Showing off his own unique brand of bike, Designer Craftsman Pierre J. Lachance held shop at a motorcycle show at Willowbrook Mall on the weekend.

Rocking Art...
SURREY NOW (date) Written by: Leah S. Briggs Photo by: ???

Cloverdale artist Pierre J. Lachance works on a "Rocking-Harley" which will be raffled off to raise money for charity. Tickets will be sold during Lachances art show from November 23 to 25 at Cloverdale Mall. The raffle will be held December 15, raising money for Sunny Hill Hospital and the children's wards at Surrey and Langley memorial hospitals.


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Only wood used to build his bikes By Mike Choutnard

For Pierre Lachance, making cars and other replica vehicles from wood is a true labour of love.
The Agassiz wood sculptor has been doing it for about 35 years, not so much as a way of earning his keep but more as an honour to competitors on the stunt driver circuit. It's in his roots, after all, as his father worked in the circuit. The creations often end up as gifts, with some going to places like the Sunny Hill Heatlh Centre for Children in Vancouver.
Recently, he had a display set up inside the Agassiz Library to show off a few of his pieces: two stretch limosines and a replica Molson Indy car.
"For 35 years I've been doing this," he says.
His big project right now is a version of the legendary Evel Knievel's Harley Davidson XR 70.
"It all comes apart like a big, huge model, like a real bike," he says. "The whole thing can be picked up in one piece....Everything locks into place."
The Knievel project is a real labour of love, as Lachance's dad did some work for the famed daredevil back in the 1970s. He is able to zero in on the details because of his intricate knowledge of his subjects, plus the odd pictures as a guide. The Knievel bike is based on the rider's model from 1972 to 1977.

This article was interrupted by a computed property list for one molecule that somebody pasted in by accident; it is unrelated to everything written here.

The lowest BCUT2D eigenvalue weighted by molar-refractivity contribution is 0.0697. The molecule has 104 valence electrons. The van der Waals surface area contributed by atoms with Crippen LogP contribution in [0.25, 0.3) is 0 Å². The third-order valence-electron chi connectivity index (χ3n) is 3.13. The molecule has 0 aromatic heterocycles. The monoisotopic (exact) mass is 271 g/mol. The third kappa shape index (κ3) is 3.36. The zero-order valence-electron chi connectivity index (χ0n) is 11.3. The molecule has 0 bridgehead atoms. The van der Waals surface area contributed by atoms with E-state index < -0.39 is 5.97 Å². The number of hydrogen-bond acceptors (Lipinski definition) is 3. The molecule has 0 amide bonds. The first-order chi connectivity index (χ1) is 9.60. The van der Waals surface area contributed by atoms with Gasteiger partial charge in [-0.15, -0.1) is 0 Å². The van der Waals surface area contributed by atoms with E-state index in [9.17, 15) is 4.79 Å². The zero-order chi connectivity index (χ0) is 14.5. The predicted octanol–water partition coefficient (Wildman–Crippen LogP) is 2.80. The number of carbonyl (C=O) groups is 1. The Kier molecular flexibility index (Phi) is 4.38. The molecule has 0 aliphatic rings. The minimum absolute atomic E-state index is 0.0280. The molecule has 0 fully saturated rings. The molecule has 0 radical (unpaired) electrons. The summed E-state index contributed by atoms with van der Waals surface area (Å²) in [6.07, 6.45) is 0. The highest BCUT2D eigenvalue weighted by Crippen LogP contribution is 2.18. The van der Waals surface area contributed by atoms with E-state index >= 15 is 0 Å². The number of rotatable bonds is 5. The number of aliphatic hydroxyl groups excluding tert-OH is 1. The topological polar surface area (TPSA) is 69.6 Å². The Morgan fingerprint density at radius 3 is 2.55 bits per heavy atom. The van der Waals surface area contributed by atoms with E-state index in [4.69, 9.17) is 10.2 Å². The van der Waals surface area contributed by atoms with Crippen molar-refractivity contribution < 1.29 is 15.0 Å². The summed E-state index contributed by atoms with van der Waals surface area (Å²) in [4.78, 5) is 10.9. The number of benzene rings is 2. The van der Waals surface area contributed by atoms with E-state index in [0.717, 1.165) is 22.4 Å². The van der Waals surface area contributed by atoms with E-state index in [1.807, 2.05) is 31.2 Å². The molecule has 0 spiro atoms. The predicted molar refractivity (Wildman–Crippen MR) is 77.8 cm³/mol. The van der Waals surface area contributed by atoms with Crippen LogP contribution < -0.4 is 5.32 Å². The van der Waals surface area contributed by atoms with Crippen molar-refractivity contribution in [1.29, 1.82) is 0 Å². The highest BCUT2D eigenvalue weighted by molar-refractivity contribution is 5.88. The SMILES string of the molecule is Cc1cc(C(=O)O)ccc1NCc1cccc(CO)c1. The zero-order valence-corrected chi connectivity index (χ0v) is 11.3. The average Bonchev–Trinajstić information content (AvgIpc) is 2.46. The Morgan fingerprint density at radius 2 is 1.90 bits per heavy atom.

"I'm building this thing strictly off photographs," he says.
Virtually all the pieces are made of wood, even the shocks and sprockets, and the replica gas tank that slides into place is solid oak. Lachance is approaching the end of the job, but he still needs to put in some finishing touches.
"I've got approximately 125 hours into it," he says.
*For more information see Lachance's website at www.communityplusinternational.com

Four wheeled exhibit

Agassiz woodcrafter Pierre LaChance has parked a few of his automotive creations at the public library until the end of the month. The exhibit of handcarved vehicles includes the artist’s ‘96 IndyCar and a stretch limousine he made when he was just a teenager.
LaChance says he is also putting the finishing touches on a highly detailed Harley Davidson motorcyle, which he is making for daredevil legend Evel Knievel.

Wood carver eye for detail
By James Baxter, Metrovalley News. March 15, 2005

Local wood carver Pierre Lachance is putting the final touches on an oak motorcycle he is building for legendary stunt driver Evel Knievel.
The bike, a faithful replica of Mr. Knievel's gravity-defying Harley Davidson XR750, has been meticulously fashioned, piece-by-piece, over 100 hours, according to Mr. Lachance, who has also carved himself a repution as a leader in wooden automotive crafts. He began work on the Knievel bike last year as a trade for the stuntman's endorsment of Mr. Lachance's website, which is dedicated to the auto thrill show business.
The carver's father was a friend and employee of Mr. Knievel's.
"Also, I am doing it for the honour I have for Evel Knievel and the past [when] my dad worked for him," he said. "I feel I am carrying the torch in the auto thrill show business. The old man was a racing car driver and stunt driver, and - I was the model maker and the trophy maker for the drivers."
Mr. Lachance says he is also set to display a few of his nearly 14,000 pieces at the local library. The featured item will be a Molson Indy car he carved in 1995 in connection with the Vancouver race. It will be joined, he says, by "what I can fit in the case."
Mr. Lachance works from a small shop in Agassiz, where several of his replica cars, trucks and motorcylces rest bumper to wheel on counter space around his work table. He says he has been carving for nearly 35 years, a hobby he developed when he was sidelined by an injury at age 10.
"I learned a lot from my grandpa as far as woodworking," he explains. "he was a furniture maker and also did small renovations. By the age of- 13 or 14 I had a whole bunch of models, all wood, [and] then I got into more technical stuff- precision autos like Porsches, Bentleys, Jaguars and 4x4s.